Parameterized unit tests with JUnit 4

I'm going to share a few non-proprietary posts that I wrote for the benefit of my coworkers. I'll start with a post on JUnit. The JUnit 4 series introduced a range of features that make writing tests both easier and more expressive, but finding documentation for even simple features can be difficult.

Parameterized tests

If you've ever found yourself writing a series of tests which differ only in their inputs and expected results, you've probably realized that the sensible thing to do would be to abstract your tests into a single test that can be run against a varying set of data. JUnit 4 allows you to do this with either theories or parameterized tests; here, I'll discuss the latter.

Structure of a parameterized test class

To mark a test class as a parameterized test, you must first annotate it with @RunWith(Parameterized.class). The class must then provide at least three entities:

  1. A static method that generates and returns test data,
  2. A single constructor that stores the test data, and
  3. A test.

The method that generates test data must be annotated with @Parameters, and it must return a Collection of Arrays. Each array represents the data to be used in a particular test run. The number of elements in each array must correspond to the number of parameters in the class's constructor, because each array element will be passed to the constructor, one at a time as the class is instantiated over and over.

The constructor is simply expected to store each data set in the class's fields, where they can be accessed by the test methods. Note that only a single constructor may be provided. This means that each array provided by the data-generating method must be the same size, and you might have to pad your data sets with nulls if you don't always need a particular value.

Let's put this together. When the test runner is invoked, the data-generating method will be executed, and it will return a Collection of Arrays, where each array is a set of test data. The test runner will then instantiate the class and pass the first set of test data to the constructor. The constructor will store the data in its fields. Then each test method will be executed, and each test method will have access to that first set of test data. After each test method has executed, the object will be instantiated again, this time using the second element in the Collection of Arrays, and so on.

Parameterized test example

A sample test class with comments is below. In this class, each data set consists of a single test input and an expected result, but you can put any data that you need in there.

    1 import java.util.Arrays;
    2 import java.util.Collection;
    3 
    4 import org.junit.Test;
    5 import org.junit.runners.Parameterized;
    6 import org.junit.runners.Parameterized.Parameters;
    7 import org.junit.runner.RunWith;
    8 
    9 import static org.hamcrest.CoreMatchers.\*;
   10 import static org.junit.Assert.\*;
   11 
   12 import com.yoyodyne.something.Whatever;
   13 
   14 @RunWith(Parameterized.class)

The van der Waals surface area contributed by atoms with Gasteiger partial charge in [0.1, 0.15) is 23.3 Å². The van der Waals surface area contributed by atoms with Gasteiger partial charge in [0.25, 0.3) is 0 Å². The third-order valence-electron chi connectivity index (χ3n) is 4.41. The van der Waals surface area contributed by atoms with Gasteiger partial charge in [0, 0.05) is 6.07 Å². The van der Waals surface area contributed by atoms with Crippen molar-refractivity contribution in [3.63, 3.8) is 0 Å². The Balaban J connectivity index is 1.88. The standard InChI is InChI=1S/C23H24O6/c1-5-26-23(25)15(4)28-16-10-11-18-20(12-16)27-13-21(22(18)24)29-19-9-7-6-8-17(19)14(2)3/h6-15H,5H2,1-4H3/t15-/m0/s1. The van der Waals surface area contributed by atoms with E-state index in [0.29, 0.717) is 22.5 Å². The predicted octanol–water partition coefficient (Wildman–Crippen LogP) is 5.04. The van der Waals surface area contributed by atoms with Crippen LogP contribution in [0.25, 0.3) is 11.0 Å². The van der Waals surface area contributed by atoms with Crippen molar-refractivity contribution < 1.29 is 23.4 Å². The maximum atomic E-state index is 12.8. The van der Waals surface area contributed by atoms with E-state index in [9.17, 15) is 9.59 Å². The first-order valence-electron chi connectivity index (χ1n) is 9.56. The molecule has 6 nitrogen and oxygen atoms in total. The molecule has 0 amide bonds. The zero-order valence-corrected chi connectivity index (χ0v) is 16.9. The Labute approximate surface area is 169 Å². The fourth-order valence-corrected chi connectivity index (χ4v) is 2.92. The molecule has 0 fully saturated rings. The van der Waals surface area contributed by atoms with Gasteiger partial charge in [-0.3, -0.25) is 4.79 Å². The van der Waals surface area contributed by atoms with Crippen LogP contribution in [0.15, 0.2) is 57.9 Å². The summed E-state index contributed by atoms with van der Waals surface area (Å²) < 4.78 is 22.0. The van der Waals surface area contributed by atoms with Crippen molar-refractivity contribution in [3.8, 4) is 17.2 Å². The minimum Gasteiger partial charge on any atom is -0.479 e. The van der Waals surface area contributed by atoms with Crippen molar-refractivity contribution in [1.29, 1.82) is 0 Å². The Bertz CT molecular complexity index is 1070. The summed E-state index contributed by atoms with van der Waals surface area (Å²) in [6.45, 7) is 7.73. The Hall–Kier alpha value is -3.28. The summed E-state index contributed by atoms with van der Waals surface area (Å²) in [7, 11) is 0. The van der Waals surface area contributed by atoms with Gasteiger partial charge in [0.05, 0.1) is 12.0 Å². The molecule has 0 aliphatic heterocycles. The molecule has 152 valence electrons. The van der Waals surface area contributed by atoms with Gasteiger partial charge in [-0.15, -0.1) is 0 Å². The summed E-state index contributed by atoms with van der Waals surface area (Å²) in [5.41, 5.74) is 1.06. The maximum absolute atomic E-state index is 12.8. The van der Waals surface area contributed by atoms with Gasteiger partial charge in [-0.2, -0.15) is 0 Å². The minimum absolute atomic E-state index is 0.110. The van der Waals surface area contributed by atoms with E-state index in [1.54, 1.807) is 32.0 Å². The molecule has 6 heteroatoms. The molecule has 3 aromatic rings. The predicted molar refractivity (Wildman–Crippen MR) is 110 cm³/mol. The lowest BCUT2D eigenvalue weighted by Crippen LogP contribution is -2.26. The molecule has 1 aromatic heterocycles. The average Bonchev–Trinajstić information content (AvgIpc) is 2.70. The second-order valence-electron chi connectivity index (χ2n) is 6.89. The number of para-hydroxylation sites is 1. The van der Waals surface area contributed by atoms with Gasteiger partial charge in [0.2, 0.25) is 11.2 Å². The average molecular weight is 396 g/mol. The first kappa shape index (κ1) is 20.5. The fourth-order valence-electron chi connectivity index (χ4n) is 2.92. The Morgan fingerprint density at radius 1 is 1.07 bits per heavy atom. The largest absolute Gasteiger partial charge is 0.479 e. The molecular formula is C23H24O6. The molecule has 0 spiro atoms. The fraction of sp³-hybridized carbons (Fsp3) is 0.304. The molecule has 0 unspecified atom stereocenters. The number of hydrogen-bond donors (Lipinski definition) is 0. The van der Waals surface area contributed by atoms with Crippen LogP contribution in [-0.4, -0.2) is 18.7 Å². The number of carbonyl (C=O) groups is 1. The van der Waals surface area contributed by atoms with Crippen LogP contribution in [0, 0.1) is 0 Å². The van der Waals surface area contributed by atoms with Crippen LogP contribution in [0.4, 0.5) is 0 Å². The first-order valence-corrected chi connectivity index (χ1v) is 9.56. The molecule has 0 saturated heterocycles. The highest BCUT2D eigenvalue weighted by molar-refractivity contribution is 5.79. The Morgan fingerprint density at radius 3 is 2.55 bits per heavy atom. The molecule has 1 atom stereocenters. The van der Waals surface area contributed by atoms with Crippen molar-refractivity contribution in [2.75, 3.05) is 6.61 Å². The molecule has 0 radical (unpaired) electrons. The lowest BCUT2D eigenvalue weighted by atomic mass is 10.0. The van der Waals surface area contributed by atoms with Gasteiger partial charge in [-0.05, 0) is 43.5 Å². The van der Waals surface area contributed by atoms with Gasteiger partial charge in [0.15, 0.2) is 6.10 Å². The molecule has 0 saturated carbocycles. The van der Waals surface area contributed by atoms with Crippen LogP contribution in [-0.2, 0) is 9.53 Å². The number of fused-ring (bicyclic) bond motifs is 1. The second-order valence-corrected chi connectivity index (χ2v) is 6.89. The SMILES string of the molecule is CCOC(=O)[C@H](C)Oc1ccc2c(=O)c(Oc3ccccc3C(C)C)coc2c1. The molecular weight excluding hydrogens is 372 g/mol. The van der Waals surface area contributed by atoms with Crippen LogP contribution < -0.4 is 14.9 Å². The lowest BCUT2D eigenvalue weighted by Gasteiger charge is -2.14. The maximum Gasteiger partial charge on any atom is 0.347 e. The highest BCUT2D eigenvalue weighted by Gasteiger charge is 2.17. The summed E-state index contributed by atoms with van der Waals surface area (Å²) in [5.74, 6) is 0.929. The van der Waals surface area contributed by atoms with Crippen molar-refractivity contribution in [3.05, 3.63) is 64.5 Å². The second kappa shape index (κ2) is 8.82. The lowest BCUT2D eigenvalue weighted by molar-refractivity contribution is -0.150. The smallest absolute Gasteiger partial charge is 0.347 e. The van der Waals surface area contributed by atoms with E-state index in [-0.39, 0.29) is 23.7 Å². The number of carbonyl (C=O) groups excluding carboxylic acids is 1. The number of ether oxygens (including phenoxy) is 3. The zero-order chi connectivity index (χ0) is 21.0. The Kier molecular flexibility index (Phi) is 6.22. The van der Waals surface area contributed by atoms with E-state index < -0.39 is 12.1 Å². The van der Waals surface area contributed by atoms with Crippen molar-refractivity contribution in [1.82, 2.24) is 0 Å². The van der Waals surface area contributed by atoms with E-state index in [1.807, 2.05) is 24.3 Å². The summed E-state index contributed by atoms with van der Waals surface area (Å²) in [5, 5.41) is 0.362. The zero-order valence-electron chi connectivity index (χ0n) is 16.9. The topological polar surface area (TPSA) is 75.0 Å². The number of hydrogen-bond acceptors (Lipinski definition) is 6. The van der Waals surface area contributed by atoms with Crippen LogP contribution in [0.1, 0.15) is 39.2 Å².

15 public class ParameterizedTestExample
   16 {
   17    // Fields
   18    private String datum;
   19    private String expectedResult;
   20    
   21    /\*
   22     \* Constructor.
   23     \* The JUnit test runner will instantiate this class once for every
   24     \* element in the Collection returned by the method annotated with
   25     \* @Parameters.
   26     \*/
   27    public ParameterizedTestExample(String datum, String expected)
   28    {
   29       this.datum = datum;
   30       this.expected = expected;
   31    }
   32    
   33    /\*
   34     \* Test data generator.
   35     \* This method is called the the JUnit parameterized test runner and
   36     \* returns a Collection of Arrays.  For each Array in the Collection,
   37     \* each array element corresponds to a parameter in the constructor.
   38     \*/
   39    @Parameters
   40    public static Collection<Object[]> generateData()
   41    {
   42       // In this example, the parameter generator returns a List of
   43       // arrays.  Each array has two elements: { datum, expected }.
   44       // These data are hard-coded into the class, but they could be
   45       // generated or loaded in any way you like.
   46       return Arrays.asList(new Object[][]) {
   47          { "AGCCG", "AGTTA" },
   48          { "AGTTA", "GATCA" },
   49          { "GGGAT", "AGCCA" }
   50       }
   51    }
   52    
   53    /\*
   54     \* The test.
   55     \* This test method is run once for each element in the Collection returned
   56     \* by the test data generator -- that is, every time this class is
   57     \* instantiated. Each time this class is instantiated, it will have a
   58     \* different data set, which is available to the test method through the
   59     \* instance's fields.
   60     \*/
   61    @Test
   62    public void testWhatever()
   63    {
   64       Whatever w = new Whatever();
   65       String actualResult = w.doWhatever(this.datum);
   66       assertThat(actualResult, is(this.expectedResult));
   67    }
   68 }
   69 
Comments:

The current issue with these tests is that there is no way to provide names for the single test case. All are named

testWhatEver[0]
testWhatEver[1]
...

Do you have a workaround for that?

Cheers, Jörg

Posted by Jörg Thönnes on March 05, 2010 at 02:31 AM CST #

Post a Comment:
Comments are closed for this entry.
About

A weblog about identity management and testing. See here.

Search

Archives
« April 2014
SunMonTueWedThuFriSat
  
1
2
3
4
5
6
7
8
9
10
11
12
13
14
15
16
17
18
19
20
21
22
23
24
25
26
27
28
29
30
   
       
Today